These cameras photograph in full aperture 35mm and can either be driven by a hand crank or from a spring. Additionally (although not specifically intended), the cameras can also be used to print and project film similar to the original Cinematographe.

Original Brochure

DeVry Model ADeVry Model ADeVry Model ADeVry Model A


About a month ago, we performed some short experiments utilizing a “gaslight emulsion.” While not a common emulsion for motion picture film, “gaslight emulsion” (which is typically a pure chloride emulsion) was very popular for print making when introduced in the 1890’s under the proprietary name “Velox” as it could be handeled under “gaslight” conditions.

(From the Focal Encyclopedia) “gaslight papers were so called because they could be handled in a darkroom with a single dim gaslight a few feet away without fogging the sensitive emulsion. When placed in a printing frame, the paper was in contact with a negative and was exposed by holding the frame close to the gaslight, which was adjusted to a proper intensity. Development with an alkaline developer was performed under a dim gaslight as well.”

More experiments to follow…






Color Bleach Etching, Part II

Following the workshop on reshaping and lighting film emulsion, Sarah Biagini explores the use of bleach-etching (a.k.a. Mordancage) on Kodak 3383 Color Print Stock. Below are some of the results.

Additionally, you can view our other post on color bleach etching here.

[All images courtesy of Sarah Biagini]

Color Bleach Etch

Color Bleach Etch Color Bleach Etch

Color Bleach Etch Color Bleach Etch

Color Bleach Etch Color Bleach Etch Color Bleach Etch Color Bleach Etch

[Video processed at 12 fps. Additionally, you can download this video here for a full, frame by frame, analysis]

Images from Зеркало: Reshaping & Lighting Film Emulsion (2nd Post)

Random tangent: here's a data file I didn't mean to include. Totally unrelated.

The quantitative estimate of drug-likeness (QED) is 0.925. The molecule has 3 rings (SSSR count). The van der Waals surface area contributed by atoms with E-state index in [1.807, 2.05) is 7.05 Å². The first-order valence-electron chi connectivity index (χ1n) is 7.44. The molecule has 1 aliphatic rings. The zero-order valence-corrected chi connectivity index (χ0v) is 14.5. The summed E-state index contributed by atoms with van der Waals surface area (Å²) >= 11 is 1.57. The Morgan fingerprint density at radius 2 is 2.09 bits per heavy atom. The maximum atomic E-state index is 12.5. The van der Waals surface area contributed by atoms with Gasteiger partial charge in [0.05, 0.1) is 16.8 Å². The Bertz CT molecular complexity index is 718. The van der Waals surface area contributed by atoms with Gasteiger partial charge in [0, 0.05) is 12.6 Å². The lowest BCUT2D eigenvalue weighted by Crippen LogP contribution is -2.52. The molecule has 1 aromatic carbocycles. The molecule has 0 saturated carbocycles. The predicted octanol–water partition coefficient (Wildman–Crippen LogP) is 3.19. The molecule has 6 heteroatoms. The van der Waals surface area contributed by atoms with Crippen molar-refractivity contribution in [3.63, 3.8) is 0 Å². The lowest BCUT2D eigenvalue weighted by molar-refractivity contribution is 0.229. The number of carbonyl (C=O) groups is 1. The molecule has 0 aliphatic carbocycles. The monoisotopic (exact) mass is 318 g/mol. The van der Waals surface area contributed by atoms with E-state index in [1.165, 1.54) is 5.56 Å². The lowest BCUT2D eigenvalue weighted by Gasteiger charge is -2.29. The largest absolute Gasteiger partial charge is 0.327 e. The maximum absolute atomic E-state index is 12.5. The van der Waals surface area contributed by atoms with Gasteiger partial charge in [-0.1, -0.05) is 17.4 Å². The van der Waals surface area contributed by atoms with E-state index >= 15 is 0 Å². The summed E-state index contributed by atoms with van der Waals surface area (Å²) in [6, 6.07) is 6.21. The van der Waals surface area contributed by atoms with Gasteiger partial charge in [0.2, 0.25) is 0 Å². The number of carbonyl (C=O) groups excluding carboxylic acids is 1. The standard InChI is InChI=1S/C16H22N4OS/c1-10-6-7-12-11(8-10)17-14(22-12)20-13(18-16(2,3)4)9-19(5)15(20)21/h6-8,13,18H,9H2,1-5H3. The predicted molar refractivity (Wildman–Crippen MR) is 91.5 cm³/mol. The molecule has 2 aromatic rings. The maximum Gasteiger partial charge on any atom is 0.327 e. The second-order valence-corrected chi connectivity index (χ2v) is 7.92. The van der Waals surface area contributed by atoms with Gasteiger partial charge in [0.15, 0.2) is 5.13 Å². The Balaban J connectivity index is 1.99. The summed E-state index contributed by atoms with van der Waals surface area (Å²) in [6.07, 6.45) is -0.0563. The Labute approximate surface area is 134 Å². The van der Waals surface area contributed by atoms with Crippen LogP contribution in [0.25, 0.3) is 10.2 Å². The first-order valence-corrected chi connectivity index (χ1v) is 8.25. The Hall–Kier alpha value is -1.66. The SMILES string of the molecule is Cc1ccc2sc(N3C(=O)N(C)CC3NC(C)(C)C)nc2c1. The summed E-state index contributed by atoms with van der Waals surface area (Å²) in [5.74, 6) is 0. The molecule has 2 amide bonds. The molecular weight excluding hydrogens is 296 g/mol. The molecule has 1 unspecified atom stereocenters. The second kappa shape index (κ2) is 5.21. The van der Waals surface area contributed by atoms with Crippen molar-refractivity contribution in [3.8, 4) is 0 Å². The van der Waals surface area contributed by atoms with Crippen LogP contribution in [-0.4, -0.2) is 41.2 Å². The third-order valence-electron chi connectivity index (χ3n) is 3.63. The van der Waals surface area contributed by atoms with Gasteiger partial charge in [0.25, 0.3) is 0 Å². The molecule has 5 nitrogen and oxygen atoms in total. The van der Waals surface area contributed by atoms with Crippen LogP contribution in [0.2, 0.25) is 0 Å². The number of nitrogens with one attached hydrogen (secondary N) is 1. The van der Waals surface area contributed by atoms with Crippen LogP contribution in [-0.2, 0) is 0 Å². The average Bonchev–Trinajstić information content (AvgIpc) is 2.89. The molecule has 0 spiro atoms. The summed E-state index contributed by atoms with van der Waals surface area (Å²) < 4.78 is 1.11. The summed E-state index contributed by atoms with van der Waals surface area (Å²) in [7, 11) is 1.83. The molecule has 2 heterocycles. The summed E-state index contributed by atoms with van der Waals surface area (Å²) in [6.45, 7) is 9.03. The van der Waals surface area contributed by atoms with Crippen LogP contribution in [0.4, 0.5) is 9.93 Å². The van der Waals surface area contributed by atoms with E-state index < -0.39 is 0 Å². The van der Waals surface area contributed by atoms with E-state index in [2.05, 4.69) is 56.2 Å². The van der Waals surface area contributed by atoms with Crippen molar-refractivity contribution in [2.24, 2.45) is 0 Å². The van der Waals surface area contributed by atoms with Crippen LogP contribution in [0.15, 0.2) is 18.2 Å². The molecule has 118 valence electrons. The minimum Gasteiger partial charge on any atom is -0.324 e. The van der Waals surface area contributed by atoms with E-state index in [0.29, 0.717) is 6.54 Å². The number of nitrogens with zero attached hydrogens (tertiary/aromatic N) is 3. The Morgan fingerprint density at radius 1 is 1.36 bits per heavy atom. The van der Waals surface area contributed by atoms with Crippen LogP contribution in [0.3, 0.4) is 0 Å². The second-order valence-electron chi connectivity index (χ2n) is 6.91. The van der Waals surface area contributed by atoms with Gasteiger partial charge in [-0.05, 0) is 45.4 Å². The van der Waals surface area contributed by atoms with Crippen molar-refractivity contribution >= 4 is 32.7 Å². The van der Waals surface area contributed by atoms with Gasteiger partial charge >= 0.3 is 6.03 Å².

We’ve gotten around to editing a short video compilation of some of the film strips produced during our workshop Зеркало: Reshaping & Lighting Film Emulsion.

In this video, we produced several short strips of film (40 frames or less) for demonstration purpose using various techniques for reshaping emulsion, including reticulation, bleach-etch (mordancage), and dye-plating.

Because these strips were so short, each one was re-photographed using an optical printer, and than digitally transferred and rendered to loop at 12 fps (similar to step printing every frame twice) to provide a greater opportunity to analyze the footage.

In addition to this, each strip was re-photographed under different lighting conditions, including front lighting, back lighting and simultaneous front & back lighting.

Finally, some strips were re-photographed with a colored back light which could be theoretically filtered out in-camera, thus providing an increase in contrast. This technique, described in the video as ‘channel mixing,’ was simulated using Adobe Photoshop.

Additionally, you can download this video in 720p here.

 Optical printing

Images from the Color of Salt

Here are a few Images from our Tinting & Toning workshop held last July, The Color of Salt. During the workshop, we found a 35mm black & white print which was used to test out tinting & toning work-flows. This was done by sampling strips from the film (roughly 12 frames per strip) and than using them to experiment with the solutions to find a “good” toning procedure. This is because every emulsion will react differently to tinters and toners, necessitating the need to experiment with and study the films reactions before defining a procedure.

After experimenting with the solutions and testing different techniques, participants were than allowed to tone a full reel (about 50 feet) of a scene. These scenes we’re than spliced back together and projected on 35mm for the entire group. Below are some images from that reel and test strips as well as the fully composed transfer of the toned work.

Thanks to everyone who participated in this workshop!

(Note: Many of these images contained multiple tones that simply could not been draw out from their digital re-productions, necessitating film projection as the best possible form of presentation.)

Tinting Toning Film

This frame is an example of how deep a tint can be rendered with dye & mordant solutions. This frame was most likely allowed to stay in the dye for an exaggerated period of time (circa 3 hours) giving it it’s strong magenta tint. If the solutions were to be mixed by hand, it is possible to get even richer tones than this.